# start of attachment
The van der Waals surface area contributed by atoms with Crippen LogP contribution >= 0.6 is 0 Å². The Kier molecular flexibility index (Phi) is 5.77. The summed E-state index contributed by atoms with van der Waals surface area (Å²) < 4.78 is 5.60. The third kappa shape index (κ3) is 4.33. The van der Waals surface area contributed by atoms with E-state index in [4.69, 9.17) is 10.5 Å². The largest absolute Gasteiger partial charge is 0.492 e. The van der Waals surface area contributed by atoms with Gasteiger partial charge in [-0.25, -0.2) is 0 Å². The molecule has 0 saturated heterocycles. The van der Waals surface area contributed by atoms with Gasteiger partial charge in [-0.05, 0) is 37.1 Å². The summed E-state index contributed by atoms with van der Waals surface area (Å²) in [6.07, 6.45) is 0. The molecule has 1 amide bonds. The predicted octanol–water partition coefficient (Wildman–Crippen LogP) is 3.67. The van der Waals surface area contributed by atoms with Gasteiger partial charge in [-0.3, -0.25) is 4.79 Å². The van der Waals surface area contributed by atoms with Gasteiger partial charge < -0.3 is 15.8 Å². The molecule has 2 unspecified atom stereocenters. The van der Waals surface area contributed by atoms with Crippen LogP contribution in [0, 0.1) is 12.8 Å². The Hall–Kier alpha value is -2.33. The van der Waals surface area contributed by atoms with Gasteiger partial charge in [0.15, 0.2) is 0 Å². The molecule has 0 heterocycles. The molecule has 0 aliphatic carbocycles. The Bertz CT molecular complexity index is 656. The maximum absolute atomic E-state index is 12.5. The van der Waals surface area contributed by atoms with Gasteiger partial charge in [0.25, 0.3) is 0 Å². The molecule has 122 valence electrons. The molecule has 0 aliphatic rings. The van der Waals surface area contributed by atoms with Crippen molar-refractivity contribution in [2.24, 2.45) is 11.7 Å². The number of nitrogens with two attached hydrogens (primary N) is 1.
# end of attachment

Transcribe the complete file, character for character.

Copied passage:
The van der Waals surface area contributed by atoms with Crippen LogP contribution >= 0.6 is 0 Å². The Kier molecular flexibility index (Phi) is 5.77. The summed E-state index contributed by atoms with van der Waals surface area (Å²) < 4.78 is 5.60. The third kappa shape index (κ3) is 4.33. The van der Waals surface area contributed by atoms with E-state index in [4.69, 9.17) is 10.5 Å². The largest absolute Gasteiger partial charge is 0.492 e. The van der Waals surface area contributed by atoms with Gasteiger partial charge in [-0.25, -0.2) is 0 Å². The molecule has 0 saturated heterocycles. The van der Waals surface area contributed by atoms with Gasteiger partial charge in [-0.05, 0) is 37.1 Å². The summed E-state index contributed by atoms with van der Waals surface area (Å²) in [6.07, 6.45) is 0. The molecule has 1 amide bonds. The predicted octanol–water partition coefficient (Wildman–Crippen LogP) is 3.67. The van der Waals surface area contributed by atoms with Gasteiger partial charge in [-0.3, -0.25) is 4.79 Å². The van der Waals surface area contributed by atoms with Gasteiger partial charge < -0.3 is 15.8 Å². The molecule has 2 unspecified atom stereocenters. The van der Waals surface area contributed by atoms with Crippen LogP contribution in [0, 0.1) is 12.8 Å². The Hall–Kier alpha value is -2.33. The van der Waals surface area contributed by atoms with Gasteiger partial charge in [0.15, 0.2) is 0 Å². The molecule has 0 heterocycles. The molecule has 0 aliphatic carbocycles. The Bertz CT molecular complexity index is 656. The maximum absolute atomic E-state index is 12.5. The van der Waals surface area contributed by atoms with Gasteiger partial charge in [0.25, 0.3) is 0 Å². The molecule has 122 valence electrons. The molecule has 0 aliphatic rings. The van der Waals surface area contributed by atoms with Crippen molar-refractivity contribution in [2.24, 2.45) is 11.7 Å². The number of nitrogens with two attached hydrogens (primary N) is 1.